I have spent many years working with new students to help them explore their musical curiosity, and in my experience, children are usually much more capable of developing their own discipline than adults expect, so long as they feel that their independence and maturity is respected. Interest in music can be encouraged, but attempting to force it almost always has the opposite effect.

I encourage parents to be highly involved in their child's musical education in other ways that make the student feel supported instead of lorded over, such as (if possible) showing up to lessons and being aware of what their child is working on, listening to piano music with their child, and offering positive feedback on their child's playing while letting me be the one to tell them what could be improved. It can make a world of difference for a parent to bring a book or laptop into the living room and simply be present while the child practices.

The most successful young students are those whol feel supported and encouraged—rather than nagged and criticized—by their parents, and I work hard to help parents be a positive part of their children's learning experience.

Adult Beginners

Adults sometimes ask me if it's possible to pick up music later in life, and I always say "Yes! Well, it depends..." The truth is, our brains' ability to change and reorganize, called neuroplasticity, reduces as we get older, which is why it's much harder to learn something new as an adult. That being said, neuroplasticity never goes away completely. We can always learn new things.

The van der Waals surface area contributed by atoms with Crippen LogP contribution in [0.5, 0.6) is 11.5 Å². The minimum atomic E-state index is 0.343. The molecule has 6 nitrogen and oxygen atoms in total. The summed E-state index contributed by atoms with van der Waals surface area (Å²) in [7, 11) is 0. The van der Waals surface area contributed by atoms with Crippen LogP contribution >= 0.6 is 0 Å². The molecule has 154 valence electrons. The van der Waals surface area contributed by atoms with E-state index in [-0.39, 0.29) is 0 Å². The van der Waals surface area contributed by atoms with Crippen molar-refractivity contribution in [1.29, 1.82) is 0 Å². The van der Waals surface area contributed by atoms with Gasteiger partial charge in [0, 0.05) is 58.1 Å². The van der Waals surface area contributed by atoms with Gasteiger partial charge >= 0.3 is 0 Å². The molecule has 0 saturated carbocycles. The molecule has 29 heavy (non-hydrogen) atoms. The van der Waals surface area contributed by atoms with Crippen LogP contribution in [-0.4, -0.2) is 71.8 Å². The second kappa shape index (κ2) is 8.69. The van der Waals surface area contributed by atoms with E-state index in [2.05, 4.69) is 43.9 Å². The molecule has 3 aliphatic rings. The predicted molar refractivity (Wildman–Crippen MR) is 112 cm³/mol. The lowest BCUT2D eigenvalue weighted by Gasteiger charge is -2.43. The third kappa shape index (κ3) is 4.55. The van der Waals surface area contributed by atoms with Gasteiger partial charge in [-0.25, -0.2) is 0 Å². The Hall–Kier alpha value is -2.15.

For composers, our most important learning happens passively, as our unconscious brains learn the conventions and workings of the music we listen to. If you've loved to listen to music all your life, and maybe messed around on an instrument a little, you actually may have a great foundation for composition.

Playing an instrument, on the other hand, is a different story. The complexities of the fine motor skills used in playing an instrument are so precise that as adults, lifelong musicians have structures in their brains that are so conspicuous that they are visible to the naked eye on a brain scan. Those kinds of motor skills take a lot of time and work to build, exponentially so for an adult. I encourage adult beginner piano students to focus on the the joy of the process rather than attach to outcomes, as adults usually do not have the practice time that building performance-worthy skill would require. Is it too late to become a concert pianist? Yes, it's probably too late. Is it too late to take up piano as an enjoyable hobby? Not at all. My own father began taking piano lessons as a beginner in his late forties, while he was still a full-time physician. He didn't have a lot of time to practice, but his teacher was patient and encouraging, and he still loves to play (even if he would never do so in public.)

You may have heard of Tony Cicoria, a orthopedic surgeon who was struck by lightning and became an acquired savant pianist. ("Wouldn't that be nice?" some people say.) But here's the thing that people probably don't realize about Tony Cicoria: The brain injury inflicted by the lightning didn't give him musical abilities, it just gave him an obsession with piano music. He woke up early every morning and practiced until he had to go to work, then came home and practiced until midnight. He became skilled because he compulsively spent all his free time practicing. Theoretically, anyone with the right motivation could do that without being struck by lightning (although personally, I would recommend a more moderate approach.)

The simple reality is, we all get from music education what we put into it. The rate of return decreases as we age, but it never drops off to nothing.

Want to Schedule a Lesson?

Call, text, or email me!

(916) 960-6882     carrollaugustin@gmail.com